Former Trooper Pleas Guilty in Hockey Gambling Ring Case

A former New Jersey state trooper pleaded guilty Thursday to helping run a gambling ring and promised to help authorities with their case against former hockey star Rick Tocchet and others.

In a negotiated deal, James Harney, 40, pleaded guilty to conspiracy, promoting gambling and official misconduct. He faces up to seven years in prison at his sentencing Oct. 27.

He had initially faced more than 25 years in prison.

The plea comes nearly six months after New Jersey authorities charged him, Tocchet and a third man, James Ulmer, with running a ring whose alleged bettors included a handful of current NHL players and actress Janet Jones, the wife of hockey great Wayne Gretzky.

Authorities have said they did not expect to charge any of the bettors with crimes, and NHL officials say there were no bets on hockey games.

Still, the connection to the professional hockey league made the gambling bust a major sports story earlier this year.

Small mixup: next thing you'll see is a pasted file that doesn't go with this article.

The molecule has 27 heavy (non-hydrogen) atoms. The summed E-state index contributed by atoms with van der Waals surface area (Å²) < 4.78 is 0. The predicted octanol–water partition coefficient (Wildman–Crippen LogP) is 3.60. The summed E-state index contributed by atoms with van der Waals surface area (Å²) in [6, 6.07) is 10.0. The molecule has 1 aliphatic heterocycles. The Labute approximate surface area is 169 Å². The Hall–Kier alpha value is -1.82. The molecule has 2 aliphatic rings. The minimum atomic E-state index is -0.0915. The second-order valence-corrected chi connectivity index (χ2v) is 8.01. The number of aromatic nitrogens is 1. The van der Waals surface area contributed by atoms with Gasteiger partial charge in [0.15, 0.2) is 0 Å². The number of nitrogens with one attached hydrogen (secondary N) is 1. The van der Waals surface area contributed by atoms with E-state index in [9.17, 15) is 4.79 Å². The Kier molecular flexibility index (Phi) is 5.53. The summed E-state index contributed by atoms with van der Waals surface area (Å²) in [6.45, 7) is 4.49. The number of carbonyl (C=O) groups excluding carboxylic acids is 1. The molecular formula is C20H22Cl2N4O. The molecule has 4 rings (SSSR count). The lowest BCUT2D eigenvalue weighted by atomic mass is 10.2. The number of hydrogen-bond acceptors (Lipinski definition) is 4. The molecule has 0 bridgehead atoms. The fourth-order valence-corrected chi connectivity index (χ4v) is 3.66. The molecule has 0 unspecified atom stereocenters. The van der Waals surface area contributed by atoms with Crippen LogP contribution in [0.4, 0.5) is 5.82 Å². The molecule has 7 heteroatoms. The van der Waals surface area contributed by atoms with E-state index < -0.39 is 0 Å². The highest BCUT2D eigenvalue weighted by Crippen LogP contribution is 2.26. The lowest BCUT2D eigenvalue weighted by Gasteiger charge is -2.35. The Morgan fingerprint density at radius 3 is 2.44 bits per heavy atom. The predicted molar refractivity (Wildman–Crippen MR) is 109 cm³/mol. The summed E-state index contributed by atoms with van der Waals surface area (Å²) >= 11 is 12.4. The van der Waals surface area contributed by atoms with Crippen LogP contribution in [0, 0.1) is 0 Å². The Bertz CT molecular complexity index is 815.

Harney and Tocchet became friendly in the 1990s when Tocchet played for the Philadelphia Flyers and Harney tended bar near the arena where the team played.

Harney was suspended from his position with the state police after he was charged in February. In a letter Wednesday, he resigned from his job, apologizing for "the disgrace which I have placed upon the Division, myself and my family."

State police said this week that a grand jury has not yet been convened to consider whether to issue indictments in the case.

After Tocchet was charged, he took an indefinite leave of absence from his job as the top assistant coach of the Phoenix Coyotes, who are led by Gretzky.

Gretzky has denied any wrongdoing. His attorney Ron Fujikawa said after the story came to light that he had received assurances from New Jersey authorities that the hockey great was not in any way a central figure in the criminal investigation.